I’m drawn to the world of abstract art where there are no rights and wrongs. I like to let my expressions flow like the medium I paint with. I’ve realised that painting with resin can be very addictive and therapeutic. Fluid art, though being a difficult medium to control is very forgiving as it teaches us to let go.Having said that, I must add that I’ve always been very interested in painting and now with the kids all grown up plus the time and inclination on my hands, I have rediscovered my passion for painting.


Amelia Martha Matera tells about her art:I found the way to express myself through painting. Colours, canvas, brushes and my hands are my instruments. I try to immortalize my feelings and my moods on canvas, this is why you can find different technics and different subjects in my paintings, starting from masklike faces ending up with simply abstract lines. The colour I use are fully inspierated from the wild nature of South Italy where I grow up.”


Duysal Tuncer is participating to the show with illustrations for Kafka book.


Fatih Sazak is on the show with figurative work named “Spade”.


Feryal Taneri works oil painting, watercolour, mask and sculptures. Being involved in art for more then 40 years she has opened more than 35 personal exhibitions in Turkey and abroad. Participated in several competition and group exhibition.


Sonja Knoch concerns with sepciaaly patterns and paint fascinating abstract artworks. Focusing on colour and symmetry working in acrylic, ink & watercolour.  Her influences are the works of, Joe Roberts Jr & the psychedelic art movement of the late 60’s and literary work of Antonin Artaud in,” Voyage to the land of Tarahumara “.


Carlo Proietto’s sharp, fluid compositions feature dazzling choreographies of lines and form, bounding movements between layers of figuration, text and abstraction. This effect is only made bolder by his choice of media. The Italian artist has written extensively on pyrography, a practice whose sharp strokes and clean shapes may evoke woodblock printing, drawing and even oil paints, but whose process is far more intriguing and volatile. Proietto composes each line by applying a heated element to his surface, manipulating burn marks and temperatures to mould their tint, thickness and movement. This lends figurative elements made of bold, thick marks an illustration-like quality, whereas abstract geometric patterns call to mind prints and etchings.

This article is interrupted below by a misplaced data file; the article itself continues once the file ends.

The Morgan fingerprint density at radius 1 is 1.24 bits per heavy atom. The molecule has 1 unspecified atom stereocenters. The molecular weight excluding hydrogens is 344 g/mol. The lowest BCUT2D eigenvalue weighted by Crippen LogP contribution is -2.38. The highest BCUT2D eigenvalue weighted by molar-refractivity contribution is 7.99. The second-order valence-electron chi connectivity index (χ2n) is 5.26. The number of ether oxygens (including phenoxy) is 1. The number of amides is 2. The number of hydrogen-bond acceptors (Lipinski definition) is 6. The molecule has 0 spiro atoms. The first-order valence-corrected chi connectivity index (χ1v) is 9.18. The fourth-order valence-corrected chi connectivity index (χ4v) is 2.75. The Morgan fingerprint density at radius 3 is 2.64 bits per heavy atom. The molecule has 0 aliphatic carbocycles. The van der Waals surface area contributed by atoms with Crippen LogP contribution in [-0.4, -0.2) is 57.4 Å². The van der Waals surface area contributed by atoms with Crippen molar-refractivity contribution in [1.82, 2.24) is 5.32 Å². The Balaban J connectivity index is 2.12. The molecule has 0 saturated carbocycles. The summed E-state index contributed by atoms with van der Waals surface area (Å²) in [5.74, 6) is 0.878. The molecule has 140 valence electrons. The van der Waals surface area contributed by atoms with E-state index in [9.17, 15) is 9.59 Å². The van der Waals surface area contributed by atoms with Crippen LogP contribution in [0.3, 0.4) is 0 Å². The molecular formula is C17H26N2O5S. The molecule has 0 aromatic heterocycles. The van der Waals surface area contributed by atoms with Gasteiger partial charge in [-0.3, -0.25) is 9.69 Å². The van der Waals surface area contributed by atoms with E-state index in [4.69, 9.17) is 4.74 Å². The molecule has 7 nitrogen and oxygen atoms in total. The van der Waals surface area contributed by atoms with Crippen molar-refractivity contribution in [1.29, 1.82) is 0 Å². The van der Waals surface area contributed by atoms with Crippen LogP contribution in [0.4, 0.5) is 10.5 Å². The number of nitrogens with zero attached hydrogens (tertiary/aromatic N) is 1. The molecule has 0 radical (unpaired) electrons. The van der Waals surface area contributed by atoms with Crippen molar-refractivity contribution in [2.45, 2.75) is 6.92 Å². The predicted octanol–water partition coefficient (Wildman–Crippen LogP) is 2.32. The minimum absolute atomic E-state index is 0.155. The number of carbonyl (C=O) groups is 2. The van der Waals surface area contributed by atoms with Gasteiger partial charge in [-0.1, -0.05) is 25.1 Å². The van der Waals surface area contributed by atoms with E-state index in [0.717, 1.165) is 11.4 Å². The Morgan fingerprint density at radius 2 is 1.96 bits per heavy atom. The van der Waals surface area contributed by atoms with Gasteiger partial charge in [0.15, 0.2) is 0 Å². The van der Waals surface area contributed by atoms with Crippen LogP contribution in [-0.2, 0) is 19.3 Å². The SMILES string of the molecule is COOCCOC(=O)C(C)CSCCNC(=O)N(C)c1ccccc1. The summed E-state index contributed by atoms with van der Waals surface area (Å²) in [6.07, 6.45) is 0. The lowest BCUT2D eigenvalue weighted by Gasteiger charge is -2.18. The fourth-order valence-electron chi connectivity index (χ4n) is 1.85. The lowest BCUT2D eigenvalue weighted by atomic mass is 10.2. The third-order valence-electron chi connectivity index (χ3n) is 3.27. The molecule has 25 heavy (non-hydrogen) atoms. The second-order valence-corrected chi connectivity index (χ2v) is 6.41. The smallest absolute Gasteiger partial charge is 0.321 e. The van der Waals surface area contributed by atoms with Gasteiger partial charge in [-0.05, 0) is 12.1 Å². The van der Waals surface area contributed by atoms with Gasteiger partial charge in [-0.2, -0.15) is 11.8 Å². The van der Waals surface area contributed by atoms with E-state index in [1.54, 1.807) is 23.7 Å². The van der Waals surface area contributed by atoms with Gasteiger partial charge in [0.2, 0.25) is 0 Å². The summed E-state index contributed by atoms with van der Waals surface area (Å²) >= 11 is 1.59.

Proietto, a passionate advocate of pyrography’s major artistic merits, makes his best arguments for the medium in his work, which abounds in infinitely sensitive modulations of tone and line, closely packed complex elements alongside gracefully molten movements. His subjects meld portraiture and exhaustingly rendered pop culture imagery with fragments of text and networks of abstract geometry that could represent the indecipherable hieroglyphs of some lost fire tribe . He combines familiar symbols and characters with confrontational portraits and highly personal grid-like forms for a total effect that never overwhelms with its bold, clean lines, but maintains a surprising, combustible